Do you find yourself saying this? That’s the norm at most nonprofits, especially small ones.
But be careful. What are you saying you don’t have time to do? Are you spending too much time on what’s urgent and not what’s important?
It’s possible to stay on top of things, even if you feel you’re so busy you want to tear your hair out. One big key is planning.
Here are a few areas that nonprofits need to spend more time on and how you can do this.
Thanking your donors
I write a lot about thanking donors because I believe many organizations don’t do a great job of it.
Sending a handwritten note or making a phone call will make a better impression on your donors than the usual boring, generic thank you letter.
Find board members, other staff, and volunteers to help. Recruit them ahead of time so you’re ready to go after an appeal or event. It doesn’t take that much time to write a short note or make a phone call, but it makes a huge difference. Get your team together for a thank-a-thon.
You need to keep thanking your donors throughout the year – at least once a month. This is where a thank you plan comes in handy.
Staying in touch with your donors
Your donors want to hear how they’re helping you make a difference, and you need to be in touch with them at least once or twice a month.
A newsletter can be a great way to stay in touch. Setting up a template and using an email service provider can save time and will provide consistency. Perhaps each issue will include a story/profile and some updates. You can plan these ahead of time. Create a story bank and fill it throughout the year.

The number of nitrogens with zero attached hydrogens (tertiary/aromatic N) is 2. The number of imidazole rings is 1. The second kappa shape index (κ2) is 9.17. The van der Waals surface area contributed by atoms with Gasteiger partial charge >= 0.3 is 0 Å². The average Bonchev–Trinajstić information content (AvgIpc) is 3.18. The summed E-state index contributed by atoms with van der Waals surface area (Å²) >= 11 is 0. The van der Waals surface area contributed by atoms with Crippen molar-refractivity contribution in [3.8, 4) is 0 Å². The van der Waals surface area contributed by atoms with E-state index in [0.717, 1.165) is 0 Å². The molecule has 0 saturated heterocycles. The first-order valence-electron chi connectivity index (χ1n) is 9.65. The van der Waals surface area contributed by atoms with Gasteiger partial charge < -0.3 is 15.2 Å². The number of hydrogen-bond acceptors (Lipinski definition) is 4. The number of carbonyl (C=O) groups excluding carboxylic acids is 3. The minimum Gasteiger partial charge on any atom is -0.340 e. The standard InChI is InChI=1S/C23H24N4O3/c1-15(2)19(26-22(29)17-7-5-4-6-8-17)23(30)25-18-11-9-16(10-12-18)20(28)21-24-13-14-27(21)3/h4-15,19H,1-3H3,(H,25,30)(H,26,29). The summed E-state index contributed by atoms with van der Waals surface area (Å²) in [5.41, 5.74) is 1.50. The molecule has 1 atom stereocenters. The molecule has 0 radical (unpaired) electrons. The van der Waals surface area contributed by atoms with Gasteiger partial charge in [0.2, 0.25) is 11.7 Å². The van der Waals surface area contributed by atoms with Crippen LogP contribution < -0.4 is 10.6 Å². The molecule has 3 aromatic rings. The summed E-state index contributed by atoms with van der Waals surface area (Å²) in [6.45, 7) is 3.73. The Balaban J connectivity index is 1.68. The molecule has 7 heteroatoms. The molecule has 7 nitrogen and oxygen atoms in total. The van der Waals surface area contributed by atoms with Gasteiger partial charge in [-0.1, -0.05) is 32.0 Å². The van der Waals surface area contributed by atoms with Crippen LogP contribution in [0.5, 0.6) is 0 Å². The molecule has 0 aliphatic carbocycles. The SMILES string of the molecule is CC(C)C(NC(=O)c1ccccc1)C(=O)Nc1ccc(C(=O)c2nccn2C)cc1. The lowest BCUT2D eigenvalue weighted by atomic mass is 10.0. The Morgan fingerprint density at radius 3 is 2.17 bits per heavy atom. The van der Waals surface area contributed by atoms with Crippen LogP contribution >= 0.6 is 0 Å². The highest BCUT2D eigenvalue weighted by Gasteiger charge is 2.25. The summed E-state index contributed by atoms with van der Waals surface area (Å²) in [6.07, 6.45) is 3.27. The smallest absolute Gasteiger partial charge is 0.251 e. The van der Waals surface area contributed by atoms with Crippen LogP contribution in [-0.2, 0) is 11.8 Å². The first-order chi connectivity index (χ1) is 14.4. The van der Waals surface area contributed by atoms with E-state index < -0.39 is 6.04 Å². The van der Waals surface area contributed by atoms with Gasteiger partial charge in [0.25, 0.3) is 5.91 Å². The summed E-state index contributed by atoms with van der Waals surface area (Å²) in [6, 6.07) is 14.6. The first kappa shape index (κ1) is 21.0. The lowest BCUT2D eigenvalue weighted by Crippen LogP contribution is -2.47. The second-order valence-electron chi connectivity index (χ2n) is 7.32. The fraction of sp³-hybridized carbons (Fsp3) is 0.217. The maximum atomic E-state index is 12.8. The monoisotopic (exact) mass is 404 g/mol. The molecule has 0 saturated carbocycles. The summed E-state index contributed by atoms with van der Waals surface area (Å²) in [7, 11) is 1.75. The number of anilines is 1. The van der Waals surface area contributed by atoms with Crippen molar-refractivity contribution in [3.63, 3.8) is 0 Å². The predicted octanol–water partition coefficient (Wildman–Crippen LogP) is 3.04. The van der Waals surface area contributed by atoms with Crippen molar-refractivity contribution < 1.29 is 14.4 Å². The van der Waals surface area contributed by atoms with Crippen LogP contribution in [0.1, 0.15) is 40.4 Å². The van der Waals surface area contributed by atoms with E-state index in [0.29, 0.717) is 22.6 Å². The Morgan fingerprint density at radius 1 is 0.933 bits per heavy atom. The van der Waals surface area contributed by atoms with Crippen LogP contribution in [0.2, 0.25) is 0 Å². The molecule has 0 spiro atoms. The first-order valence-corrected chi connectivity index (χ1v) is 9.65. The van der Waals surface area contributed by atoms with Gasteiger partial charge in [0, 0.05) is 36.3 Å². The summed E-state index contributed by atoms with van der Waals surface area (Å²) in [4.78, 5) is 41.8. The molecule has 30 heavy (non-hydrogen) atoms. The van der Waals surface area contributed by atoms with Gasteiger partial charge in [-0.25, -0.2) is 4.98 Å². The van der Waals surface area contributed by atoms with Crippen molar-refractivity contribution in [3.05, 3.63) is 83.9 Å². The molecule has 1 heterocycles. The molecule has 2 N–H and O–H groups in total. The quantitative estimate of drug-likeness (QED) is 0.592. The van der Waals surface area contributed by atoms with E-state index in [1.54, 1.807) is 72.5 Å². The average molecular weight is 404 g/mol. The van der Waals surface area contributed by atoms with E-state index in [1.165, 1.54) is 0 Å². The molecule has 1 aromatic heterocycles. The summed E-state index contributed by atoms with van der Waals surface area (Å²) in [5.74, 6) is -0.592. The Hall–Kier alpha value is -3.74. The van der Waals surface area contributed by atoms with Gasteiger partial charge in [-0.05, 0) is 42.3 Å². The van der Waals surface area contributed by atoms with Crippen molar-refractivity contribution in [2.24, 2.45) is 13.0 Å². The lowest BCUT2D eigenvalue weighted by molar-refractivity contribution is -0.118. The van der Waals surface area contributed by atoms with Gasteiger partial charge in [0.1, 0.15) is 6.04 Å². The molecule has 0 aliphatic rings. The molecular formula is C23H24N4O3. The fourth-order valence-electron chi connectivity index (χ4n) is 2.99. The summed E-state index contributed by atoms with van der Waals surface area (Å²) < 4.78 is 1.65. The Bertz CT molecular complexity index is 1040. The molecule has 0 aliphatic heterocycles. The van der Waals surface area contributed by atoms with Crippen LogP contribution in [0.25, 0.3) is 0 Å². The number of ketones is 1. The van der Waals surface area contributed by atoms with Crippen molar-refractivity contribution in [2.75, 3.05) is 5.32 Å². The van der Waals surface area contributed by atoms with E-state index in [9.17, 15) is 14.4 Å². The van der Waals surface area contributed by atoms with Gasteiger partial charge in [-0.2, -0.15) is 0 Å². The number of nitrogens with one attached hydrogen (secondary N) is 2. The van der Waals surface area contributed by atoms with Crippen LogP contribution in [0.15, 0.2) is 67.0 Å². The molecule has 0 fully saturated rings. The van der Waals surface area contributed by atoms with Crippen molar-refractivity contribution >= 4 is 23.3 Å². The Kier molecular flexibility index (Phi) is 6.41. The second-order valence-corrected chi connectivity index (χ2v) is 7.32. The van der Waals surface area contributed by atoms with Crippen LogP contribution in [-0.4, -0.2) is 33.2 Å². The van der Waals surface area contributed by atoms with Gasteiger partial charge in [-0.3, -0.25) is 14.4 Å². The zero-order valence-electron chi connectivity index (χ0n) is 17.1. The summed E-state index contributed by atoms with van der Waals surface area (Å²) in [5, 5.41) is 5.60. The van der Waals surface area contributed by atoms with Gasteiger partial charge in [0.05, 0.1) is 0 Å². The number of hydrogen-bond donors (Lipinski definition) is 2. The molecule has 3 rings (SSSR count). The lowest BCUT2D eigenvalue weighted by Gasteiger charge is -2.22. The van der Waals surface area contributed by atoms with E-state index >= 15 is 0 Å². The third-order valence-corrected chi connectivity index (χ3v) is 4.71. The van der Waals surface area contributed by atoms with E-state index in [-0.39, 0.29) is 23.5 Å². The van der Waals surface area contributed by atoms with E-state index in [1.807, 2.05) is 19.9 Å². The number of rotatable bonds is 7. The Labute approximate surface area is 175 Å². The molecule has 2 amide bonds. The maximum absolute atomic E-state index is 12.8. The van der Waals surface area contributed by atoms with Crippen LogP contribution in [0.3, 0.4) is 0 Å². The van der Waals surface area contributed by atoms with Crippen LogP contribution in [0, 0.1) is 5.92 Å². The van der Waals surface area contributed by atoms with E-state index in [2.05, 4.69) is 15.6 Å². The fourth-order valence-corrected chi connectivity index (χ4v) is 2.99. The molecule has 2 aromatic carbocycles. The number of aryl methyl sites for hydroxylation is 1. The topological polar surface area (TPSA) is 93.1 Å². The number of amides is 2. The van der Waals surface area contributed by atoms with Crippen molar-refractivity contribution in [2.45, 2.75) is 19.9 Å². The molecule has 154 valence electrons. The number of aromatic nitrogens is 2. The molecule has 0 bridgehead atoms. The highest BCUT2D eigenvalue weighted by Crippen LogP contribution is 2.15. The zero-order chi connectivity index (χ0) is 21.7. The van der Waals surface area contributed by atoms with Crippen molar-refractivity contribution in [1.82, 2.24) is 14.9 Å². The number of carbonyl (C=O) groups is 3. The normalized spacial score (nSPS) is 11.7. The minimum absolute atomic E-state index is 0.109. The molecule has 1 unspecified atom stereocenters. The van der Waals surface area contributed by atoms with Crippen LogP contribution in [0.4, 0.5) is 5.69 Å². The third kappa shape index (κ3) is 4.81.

Make a donor communications plan that could include your newsletter, email and social media updates, thank yous (see above), advocacy alerts, and surveys. A communications calendar is must for this.
Tackling your donor data
Don’t wait until a week before you send an appeal to update your database. Take care of address changes, bounced emails etc. regularly – maybe once a month.
You’re not going to win any friends if you misspell a donor’s name or send someone three pieces of mail because you haven’t bothered to check for duplicate addresses. What sloppy data means to donors
Measuring your progress
Make time at least once a quarter to see how you’re doing. Are you meeting your fundraising goals? Is your spring event worth doing? Are people reading your e-newsletter?
If something isn’t going well, figure out how you can make improvements or don’t spend your valuable time doing it anymore.
Here’s a sample dashboard you can use to help you measure your progress and figure out if what you’re doing is working. Library of Sample Dashboard Indicators
What’s taking up your time?
What’s keeping you from taking on these important tasks? Do you really need another meeting? If so, could you make it shorter?
Make time to do what’s important.
Photo by Brittney Bush Bollay